- The Harvard Business Review tracked the time usage of 27 CEOs of public companies worth an average of $13.1 billion over three months.
- For the study, each CEO's executive assistant recorded time in 15-minute intervals, 24 hours a day, seven days a week.
- Time management is the top recorded challenge for CEOs.
- Email usage interrupted workflow for CEOs and extended the workday.
At the Harvard Business Review, Michael E. Porter and Nitin Nohria launched a study in 2016 tracking the time usage of 27 CEOs over three months. These CEOs included two women and 25 men, who led primarily public companies worth an average $13.1 billion. The study is the first comprehensive and detailed examination of CEO time usage over an extended period showing how, where, what, and with whom a CEO spends their time.
For the study, each CEO's executive assistant was trained to track and code the CEO's time in 15-minute increments, 24 hours a day, seven days a week. Overall, the study collected nearly 60,000 CEO hours.
Emailing took up about 24% of that time.
"CEOs are endlessly copied on FYI e-mails. They feel pressure to respond because ignoring an e-mail seems rude," wrote Porter and Nohria on HBR. They continued: "CEOs should recognize that the majority of e-mails cover issues that needn't involve them and often draw them into the operational weeds."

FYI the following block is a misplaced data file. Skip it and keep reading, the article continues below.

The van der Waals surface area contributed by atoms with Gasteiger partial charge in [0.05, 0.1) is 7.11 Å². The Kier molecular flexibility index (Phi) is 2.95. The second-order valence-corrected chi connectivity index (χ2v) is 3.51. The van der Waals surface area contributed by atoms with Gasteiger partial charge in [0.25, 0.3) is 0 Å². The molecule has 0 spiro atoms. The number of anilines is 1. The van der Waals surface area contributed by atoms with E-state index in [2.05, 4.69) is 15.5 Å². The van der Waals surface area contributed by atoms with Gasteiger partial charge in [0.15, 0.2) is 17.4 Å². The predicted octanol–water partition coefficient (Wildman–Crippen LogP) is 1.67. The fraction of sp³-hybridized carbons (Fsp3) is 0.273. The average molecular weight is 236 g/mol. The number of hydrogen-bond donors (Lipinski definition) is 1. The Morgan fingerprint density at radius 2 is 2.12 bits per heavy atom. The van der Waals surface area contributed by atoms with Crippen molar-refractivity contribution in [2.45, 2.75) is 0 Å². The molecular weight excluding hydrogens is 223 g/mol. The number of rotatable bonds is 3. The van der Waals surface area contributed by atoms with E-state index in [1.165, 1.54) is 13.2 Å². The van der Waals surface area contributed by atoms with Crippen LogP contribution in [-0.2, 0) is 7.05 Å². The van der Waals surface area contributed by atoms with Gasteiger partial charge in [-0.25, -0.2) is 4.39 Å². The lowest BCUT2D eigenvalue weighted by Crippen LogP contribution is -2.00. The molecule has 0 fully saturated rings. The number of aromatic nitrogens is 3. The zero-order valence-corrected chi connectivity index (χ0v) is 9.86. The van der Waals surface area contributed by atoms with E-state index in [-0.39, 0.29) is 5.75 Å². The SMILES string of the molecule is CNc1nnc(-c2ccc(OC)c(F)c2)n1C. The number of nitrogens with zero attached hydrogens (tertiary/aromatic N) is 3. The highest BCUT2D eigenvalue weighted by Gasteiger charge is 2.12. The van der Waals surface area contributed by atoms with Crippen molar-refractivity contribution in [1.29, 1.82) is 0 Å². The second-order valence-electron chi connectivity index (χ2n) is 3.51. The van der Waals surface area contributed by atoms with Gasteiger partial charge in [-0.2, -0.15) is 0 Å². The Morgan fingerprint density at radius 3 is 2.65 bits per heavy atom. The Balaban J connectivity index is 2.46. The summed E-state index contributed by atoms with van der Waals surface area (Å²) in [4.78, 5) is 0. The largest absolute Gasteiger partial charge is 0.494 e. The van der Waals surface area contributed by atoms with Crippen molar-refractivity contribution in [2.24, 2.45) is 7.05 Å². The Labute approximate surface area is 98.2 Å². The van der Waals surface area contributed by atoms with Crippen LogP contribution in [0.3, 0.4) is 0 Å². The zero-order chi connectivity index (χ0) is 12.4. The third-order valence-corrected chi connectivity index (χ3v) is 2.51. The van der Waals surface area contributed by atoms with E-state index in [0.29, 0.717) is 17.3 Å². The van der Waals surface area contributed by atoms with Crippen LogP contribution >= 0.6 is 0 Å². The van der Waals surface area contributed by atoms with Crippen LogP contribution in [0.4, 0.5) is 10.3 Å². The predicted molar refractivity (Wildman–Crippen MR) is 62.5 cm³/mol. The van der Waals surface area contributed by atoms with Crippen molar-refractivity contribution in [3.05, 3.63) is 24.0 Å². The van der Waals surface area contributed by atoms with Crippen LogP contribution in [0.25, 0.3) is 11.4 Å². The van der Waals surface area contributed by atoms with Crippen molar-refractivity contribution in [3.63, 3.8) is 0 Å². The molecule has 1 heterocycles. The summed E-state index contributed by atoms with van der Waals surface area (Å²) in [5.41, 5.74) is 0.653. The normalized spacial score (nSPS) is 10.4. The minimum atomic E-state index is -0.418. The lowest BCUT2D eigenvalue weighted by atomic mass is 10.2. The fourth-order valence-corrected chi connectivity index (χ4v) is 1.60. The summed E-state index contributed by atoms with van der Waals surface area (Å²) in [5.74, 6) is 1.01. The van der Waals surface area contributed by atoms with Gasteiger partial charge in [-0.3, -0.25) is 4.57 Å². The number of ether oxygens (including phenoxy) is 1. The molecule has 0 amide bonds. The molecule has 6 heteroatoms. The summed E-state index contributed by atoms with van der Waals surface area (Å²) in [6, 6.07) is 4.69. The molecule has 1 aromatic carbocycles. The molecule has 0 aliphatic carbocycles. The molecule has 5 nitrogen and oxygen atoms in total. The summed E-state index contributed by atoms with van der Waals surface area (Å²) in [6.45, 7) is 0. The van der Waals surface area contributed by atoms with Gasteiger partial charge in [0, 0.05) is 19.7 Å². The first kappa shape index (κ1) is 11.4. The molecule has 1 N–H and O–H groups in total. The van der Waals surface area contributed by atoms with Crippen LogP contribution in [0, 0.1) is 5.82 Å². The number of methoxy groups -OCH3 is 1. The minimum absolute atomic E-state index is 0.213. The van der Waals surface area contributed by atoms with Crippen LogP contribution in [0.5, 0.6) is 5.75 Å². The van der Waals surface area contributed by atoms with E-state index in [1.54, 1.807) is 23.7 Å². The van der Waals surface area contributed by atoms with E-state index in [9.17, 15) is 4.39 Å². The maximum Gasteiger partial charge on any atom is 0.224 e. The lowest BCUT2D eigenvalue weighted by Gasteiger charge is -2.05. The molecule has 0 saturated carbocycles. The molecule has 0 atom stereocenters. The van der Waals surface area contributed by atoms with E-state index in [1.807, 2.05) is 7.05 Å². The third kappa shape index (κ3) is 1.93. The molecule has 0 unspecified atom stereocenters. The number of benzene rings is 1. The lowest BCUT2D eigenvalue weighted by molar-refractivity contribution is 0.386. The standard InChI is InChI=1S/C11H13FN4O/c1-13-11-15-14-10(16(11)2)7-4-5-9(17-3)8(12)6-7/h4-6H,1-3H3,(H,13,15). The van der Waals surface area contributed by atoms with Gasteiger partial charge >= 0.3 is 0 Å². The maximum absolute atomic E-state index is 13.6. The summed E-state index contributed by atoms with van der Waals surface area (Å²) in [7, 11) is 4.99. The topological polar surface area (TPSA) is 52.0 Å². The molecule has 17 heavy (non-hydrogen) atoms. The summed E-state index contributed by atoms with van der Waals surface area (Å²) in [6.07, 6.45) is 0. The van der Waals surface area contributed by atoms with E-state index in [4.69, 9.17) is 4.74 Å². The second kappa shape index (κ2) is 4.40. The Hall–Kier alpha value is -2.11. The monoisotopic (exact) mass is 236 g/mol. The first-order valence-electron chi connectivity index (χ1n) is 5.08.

On average, it takes six seconds to check a typical email after it arrives in an inbox, Adam Alter, a New York University professor, previously told Business Insider. But, he continued: "If you check an email, it's going to take you 25 minutes to get back into that state of productivity you were in before you checked your email."
Perhaps in part to lessen the mental energy going into emails, Gmail rolled out a new feature in May that may be of use to anyone, CEO or not: "Smart Reply" can send automatic replies, like "thank you" or "not at this time" on your behalf after scanning the email's content.
Emails from a CEO can also create a chain of unnecessary communication and set unrealistic norms, especially if a CEO sends late night or weekend emails, the authors found. They were able to link CEO email behavior to overall poor company practice of overusing electronic communication.
New York City is already aware of how email is impacting employees' lives. A new bill was introduced in the March 2018 City Council meeting that would make it illegal for employers to require employees to check work-related electronic communication after clocking out.
Setting proper expectations and norms for which emails a CEO needs to see and respond to is essential, Porter and Nohria found. They suggest a message filter controlled by the executive assistant.
"E-mail interrupts work, extends the workday, intrudes on time for family and thinking, and is not conducive to thoughtful discussions," wrote Porter and Nohria. They continued: "CEOs have to stay human and authentic, and you can't do that via email."